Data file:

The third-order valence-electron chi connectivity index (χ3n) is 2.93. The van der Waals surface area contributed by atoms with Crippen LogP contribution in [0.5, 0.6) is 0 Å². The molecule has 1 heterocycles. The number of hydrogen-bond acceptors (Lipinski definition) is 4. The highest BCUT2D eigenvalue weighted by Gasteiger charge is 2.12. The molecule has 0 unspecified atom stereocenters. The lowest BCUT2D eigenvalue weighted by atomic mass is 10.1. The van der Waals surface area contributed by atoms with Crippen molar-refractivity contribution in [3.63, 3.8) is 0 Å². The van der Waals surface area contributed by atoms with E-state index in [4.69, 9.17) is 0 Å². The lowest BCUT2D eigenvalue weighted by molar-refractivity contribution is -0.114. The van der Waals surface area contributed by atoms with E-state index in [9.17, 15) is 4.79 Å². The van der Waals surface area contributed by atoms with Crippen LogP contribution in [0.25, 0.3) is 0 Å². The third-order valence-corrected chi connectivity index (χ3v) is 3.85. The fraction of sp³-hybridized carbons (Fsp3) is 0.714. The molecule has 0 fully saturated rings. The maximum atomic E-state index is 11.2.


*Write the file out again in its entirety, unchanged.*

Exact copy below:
The third-order valence-electron chi connectivity index (χ3n) is 2.93. The van der Waals surface area contributed by atoms with Crippen LogP contribution in [0.5, 0.6) is 0 Å². The molecule has 1 heterocycles. The number of hydrogen-bond acceptors (Lipinski definition) is 4. The highest BCUT2D eigenvalue weighted by Gasteiger charge is 2.12. The molecule has 0 unspecified atom stereocenters. The lowest BCUT2D eigenvalue weighted by atomic mass is 10.1. The van der Waals surface area contributed by atoms with Crippen molar-refractivity contribution in [3.63, 3.8) is 0 Å². The van der Waals surface area contributed by atoms with E-state index in [4.69, 9.17) is 0 Å². The lowest BCUT2D eigenvalue weighted by molar-refractivity contribution is -0.114. The van der Waals surface area contributed by atoms with E-state index in [9.17, 15) is 4.79 Å². The van der Waals surface area contributed by atoms with Crippen LogP contribution in [0.25, 0.3) is 0 Å². The third-order valence-corrected chi connectivity index (χ3v) is 3.85. The fraction of sp³-hybridized carbons (Fsp3) is 0.714. The molecule has 0 fully saturated rings. The maximum atomic E-state index is 11.2.